The move to reduce the amount of biofuels used in the EU could also curb the growth of a market coveted by biofuel producers such as Brazil, Malaysia and Indonesia, as well as European farming nations.
Brazil heavily committed to first generation fuels
Brazil is the second largest producer of ethanol in the world, after the United States. However, it is the only country with the potential to become an exporter due to its abundance of land and the greater productivity of ethanol made from sugar cane, as compared to ethanol produced from maize or beet, as in the US.
Brazilian ethanol production is expected to rise from 22.3 billion liters last year to 50 billion liters (13 billion gallons) in 2015, according to projections in a report recently published by Brazil's RC Consultores agency.
Consumption, in its turn, will rise to 32 billion liters per year, which would leave Brazil with a surplus of 18 billion liters for export in 2015.
This year Brazil is expected to export around four billion liters of ethanol, up on the 3.5 billion liters it exported in 2007, specifically to the United States, Europe, Japan and the Caribbean.
The rise in Brazilian ethanol production will be the result of investment of around 25 billion reais (9.8 billion euros, $13.9 billion) in the sector over the next few years.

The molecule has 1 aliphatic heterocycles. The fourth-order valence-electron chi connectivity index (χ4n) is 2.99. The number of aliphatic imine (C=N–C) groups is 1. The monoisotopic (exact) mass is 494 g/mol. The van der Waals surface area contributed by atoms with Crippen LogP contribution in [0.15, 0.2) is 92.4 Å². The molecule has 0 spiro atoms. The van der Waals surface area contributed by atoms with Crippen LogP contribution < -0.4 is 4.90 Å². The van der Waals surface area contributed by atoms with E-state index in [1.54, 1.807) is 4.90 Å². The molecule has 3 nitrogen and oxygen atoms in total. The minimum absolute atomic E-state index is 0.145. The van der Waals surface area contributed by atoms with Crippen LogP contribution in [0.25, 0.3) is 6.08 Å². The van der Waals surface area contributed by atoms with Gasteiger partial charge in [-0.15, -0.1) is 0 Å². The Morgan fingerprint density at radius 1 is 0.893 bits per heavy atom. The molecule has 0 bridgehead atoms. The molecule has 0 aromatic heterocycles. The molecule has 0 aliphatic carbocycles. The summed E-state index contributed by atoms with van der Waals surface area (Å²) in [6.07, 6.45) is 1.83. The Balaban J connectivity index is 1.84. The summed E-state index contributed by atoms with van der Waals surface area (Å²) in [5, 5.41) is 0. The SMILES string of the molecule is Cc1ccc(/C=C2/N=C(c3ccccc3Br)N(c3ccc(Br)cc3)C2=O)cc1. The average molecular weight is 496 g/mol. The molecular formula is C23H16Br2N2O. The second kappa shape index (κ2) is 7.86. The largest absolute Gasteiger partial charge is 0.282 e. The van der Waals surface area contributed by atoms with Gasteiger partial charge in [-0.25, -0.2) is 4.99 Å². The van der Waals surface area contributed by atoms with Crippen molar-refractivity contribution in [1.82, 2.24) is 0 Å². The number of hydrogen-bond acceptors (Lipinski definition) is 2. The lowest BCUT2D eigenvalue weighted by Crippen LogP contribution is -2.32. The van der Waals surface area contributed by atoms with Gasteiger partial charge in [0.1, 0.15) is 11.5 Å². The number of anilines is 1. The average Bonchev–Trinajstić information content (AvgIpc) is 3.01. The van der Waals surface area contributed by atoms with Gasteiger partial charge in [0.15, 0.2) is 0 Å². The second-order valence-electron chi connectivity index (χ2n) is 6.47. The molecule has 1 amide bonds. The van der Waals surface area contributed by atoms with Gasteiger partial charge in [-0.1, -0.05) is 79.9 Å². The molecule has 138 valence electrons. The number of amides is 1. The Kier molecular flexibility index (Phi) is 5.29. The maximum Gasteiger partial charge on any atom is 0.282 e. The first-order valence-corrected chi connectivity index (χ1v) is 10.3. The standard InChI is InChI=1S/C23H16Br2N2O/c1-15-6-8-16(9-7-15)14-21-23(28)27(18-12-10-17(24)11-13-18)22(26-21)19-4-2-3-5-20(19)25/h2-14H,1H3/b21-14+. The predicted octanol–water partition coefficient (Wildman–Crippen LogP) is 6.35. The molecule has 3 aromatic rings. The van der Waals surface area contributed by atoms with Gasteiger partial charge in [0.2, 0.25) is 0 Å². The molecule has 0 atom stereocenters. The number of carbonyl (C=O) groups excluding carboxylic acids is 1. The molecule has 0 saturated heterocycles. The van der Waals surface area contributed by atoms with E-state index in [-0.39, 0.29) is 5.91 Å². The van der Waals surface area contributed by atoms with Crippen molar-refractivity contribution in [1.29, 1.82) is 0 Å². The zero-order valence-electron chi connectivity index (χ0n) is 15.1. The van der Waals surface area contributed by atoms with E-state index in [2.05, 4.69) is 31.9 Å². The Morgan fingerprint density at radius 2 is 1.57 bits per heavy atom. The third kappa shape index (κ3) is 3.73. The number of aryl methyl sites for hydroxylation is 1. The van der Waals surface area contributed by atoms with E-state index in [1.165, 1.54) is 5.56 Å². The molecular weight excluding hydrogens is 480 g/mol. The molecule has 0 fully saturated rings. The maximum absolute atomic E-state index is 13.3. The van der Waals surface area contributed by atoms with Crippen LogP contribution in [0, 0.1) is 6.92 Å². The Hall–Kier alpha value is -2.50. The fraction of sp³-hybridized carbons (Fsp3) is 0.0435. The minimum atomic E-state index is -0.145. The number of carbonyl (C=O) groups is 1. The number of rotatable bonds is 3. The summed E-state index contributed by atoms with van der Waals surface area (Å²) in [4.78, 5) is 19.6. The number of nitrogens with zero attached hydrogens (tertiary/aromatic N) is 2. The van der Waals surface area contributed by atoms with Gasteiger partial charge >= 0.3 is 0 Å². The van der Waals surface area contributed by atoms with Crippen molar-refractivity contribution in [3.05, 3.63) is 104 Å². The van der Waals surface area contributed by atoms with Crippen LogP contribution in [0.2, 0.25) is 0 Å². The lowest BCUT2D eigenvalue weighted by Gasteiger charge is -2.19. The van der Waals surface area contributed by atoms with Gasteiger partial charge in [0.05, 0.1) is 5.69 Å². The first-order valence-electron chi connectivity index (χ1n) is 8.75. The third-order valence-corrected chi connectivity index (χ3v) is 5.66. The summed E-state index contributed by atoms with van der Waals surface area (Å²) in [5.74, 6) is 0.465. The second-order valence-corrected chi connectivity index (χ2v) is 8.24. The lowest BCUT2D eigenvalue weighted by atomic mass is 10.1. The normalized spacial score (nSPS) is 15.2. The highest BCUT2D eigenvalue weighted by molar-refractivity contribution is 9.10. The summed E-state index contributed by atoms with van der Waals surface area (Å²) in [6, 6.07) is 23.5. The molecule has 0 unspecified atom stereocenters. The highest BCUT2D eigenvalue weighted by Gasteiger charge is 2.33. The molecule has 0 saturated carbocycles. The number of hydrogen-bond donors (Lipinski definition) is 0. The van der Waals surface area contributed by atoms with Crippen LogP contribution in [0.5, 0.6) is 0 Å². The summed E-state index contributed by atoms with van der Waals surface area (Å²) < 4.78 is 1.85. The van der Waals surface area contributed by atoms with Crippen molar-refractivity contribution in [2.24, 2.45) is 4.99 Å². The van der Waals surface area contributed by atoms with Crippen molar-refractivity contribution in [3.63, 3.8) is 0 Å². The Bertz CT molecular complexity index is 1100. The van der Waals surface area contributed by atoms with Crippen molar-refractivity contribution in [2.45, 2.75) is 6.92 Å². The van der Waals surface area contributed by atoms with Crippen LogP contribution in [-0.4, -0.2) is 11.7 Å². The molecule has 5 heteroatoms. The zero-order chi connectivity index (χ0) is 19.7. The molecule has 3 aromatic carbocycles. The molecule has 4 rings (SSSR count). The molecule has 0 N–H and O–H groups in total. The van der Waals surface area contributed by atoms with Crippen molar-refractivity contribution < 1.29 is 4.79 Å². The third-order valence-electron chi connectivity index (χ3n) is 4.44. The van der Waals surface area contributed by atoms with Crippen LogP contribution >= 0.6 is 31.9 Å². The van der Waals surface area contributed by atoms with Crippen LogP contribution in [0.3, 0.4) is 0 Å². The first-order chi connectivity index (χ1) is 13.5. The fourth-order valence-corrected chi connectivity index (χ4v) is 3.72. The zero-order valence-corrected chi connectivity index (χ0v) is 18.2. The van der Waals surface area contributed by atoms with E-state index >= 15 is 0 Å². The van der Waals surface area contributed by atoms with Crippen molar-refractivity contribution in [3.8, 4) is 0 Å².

But what effect will the EU's proposed reduction of first generation biofuel use have on these projected figures and on Brazil as a whole?
"Brazil is the world's biggest sugar cane and sugar ethanol producer and their government tends to class sugar cane as a 'non-food crop'," said Almuth Ernsting, an expert at the industry monitoring organization Biofuelwatch. "On the other hand, Brazil also has large eucalyptus monocultures, currently linked largely to the charcoal industry and the pulp and paper industry.
"If second generation biofuels (i.e. biomass to liquids technologies) became commercially viable then these types of plantations are likely to be expanded substantially. Fast growing trees grown on monoculture plantations in the tropics, including eucalyptus, are likely to be one of the preferred feed stocks for second generation biofuels."
However, Ernsting said, Brazil's existing biofuel refineries would not be able to switch to second generation biofuels. This would require a completely different type of refinery. "Besides, at the moment, there are no signs of 'first generation' biofuels being abandoned if second generation technologies became available," she said.